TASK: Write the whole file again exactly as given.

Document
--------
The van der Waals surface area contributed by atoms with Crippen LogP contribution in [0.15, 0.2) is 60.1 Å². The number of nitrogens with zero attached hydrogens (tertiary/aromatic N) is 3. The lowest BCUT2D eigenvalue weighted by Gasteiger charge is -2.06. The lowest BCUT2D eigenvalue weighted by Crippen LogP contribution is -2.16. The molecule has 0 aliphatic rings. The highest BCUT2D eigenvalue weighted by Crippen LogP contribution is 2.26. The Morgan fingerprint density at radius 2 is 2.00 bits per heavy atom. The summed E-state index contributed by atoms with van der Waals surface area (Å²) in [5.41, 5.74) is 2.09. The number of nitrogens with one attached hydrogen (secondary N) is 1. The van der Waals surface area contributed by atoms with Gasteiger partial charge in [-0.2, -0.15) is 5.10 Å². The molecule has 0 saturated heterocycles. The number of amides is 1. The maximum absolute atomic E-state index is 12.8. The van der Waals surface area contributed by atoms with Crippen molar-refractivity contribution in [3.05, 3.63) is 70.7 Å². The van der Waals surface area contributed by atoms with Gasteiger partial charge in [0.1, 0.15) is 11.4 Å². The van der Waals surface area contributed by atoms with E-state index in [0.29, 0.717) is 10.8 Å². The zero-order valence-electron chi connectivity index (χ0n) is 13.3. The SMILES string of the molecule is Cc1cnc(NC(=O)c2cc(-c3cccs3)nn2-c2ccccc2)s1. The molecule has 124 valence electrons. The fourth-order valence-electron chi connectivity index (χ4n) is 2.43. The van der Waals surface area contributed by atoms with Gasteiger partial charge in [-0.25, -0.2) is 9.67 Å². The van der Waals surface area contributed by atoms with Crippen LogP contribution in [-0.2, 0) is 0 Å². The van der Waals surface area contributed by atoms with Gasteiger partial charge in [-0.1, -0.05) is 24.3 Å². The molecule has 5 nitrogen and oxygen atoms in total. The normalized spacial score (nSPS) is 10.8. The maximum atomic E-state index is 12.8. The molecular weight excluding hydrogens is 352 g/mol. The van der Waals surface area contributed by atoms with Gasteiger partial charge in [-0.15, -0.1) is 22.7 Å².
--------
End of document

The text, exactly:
The van der Waals surface area contributed by atoms with Crippen LogP contribution in [0.15, 0.2) is 60.1 Å². The number of nitrogens with zero attached hydrogens (tertiary/aromatic N) is 3. The lowest BCUT2D eigenvalue weighted by Gasteiger charge is -2.06. The lowest BCUT2D eigenvalue weighted by Crippen LogP contribution is -2.16. The molecule has 0 aliphatic rings. The highest BCUT2D eigenvalue weighted by Crippen LogP contribution is 2.26. The Morgan fingerprint density at radius 2 is 2.00 bits per heavy atom. The summed E-state index contributed by atoms with van der Waals surface area (Å²) in [5.41, 5.74) is 2.09. The number of nitrogens with one attached hydrogen (secondary N) is 1. The van der Waals surface area contributed by atoms with Gasteiger partial charge in [-0.2, -0.15) is 5.10 Å². The molecule has 0 saturated heterocycles. The number of amides is 1. The maximum absolute atomic E-state index is 12.8. The van der Waals surface area contributed by atoms with Crippen molar-refractivity contribution in [3.05, 3.63) is 70.7 Å². The van der Waals surface area contributed by atoms with Gasteiger partial charge in [0.1, 0.15) is 11.4 Å². The van der Waals surface area contributed by atoms with E-state index in [0.29, 0.717) is 10.8 Å². The zero-order valence-electron chi connectivity index (χ0n) is 13.3. The SMILES string of the molecule is Cc1cnc(NC(=O)c2cc(-c3cccs3)nn2-c2ccccc2)s1. The molecule has 124 valence electrons. The fourth-order valence-electron chi connectivity index (χ4n) is 2.43. The van der Waals surface area contributed by atoms with Gasteiger partial charge in [-0.25, -0.2) is 9.67 Å². The van der Waals surface area contributed by atoms with Crippen LogP contribution in [-0.2, 0) is 0 Å². The van der Waals surface area contributed by atoms with Gasteiger partial charge in [-0.1, -0.05) is 24.3 Å². The molecule has 5 nitrogen and oxygen atoms in total. The normalized spacial score (nSPS) is 10.8. The maximum atomic E-state index is 12.8. The molecular weight excluding hydrogens is 352 g/mol. The van der Waals surface area contributed by atoms with Gasteiger partial charge in [-0.15, -0.1) is 22.7 Å².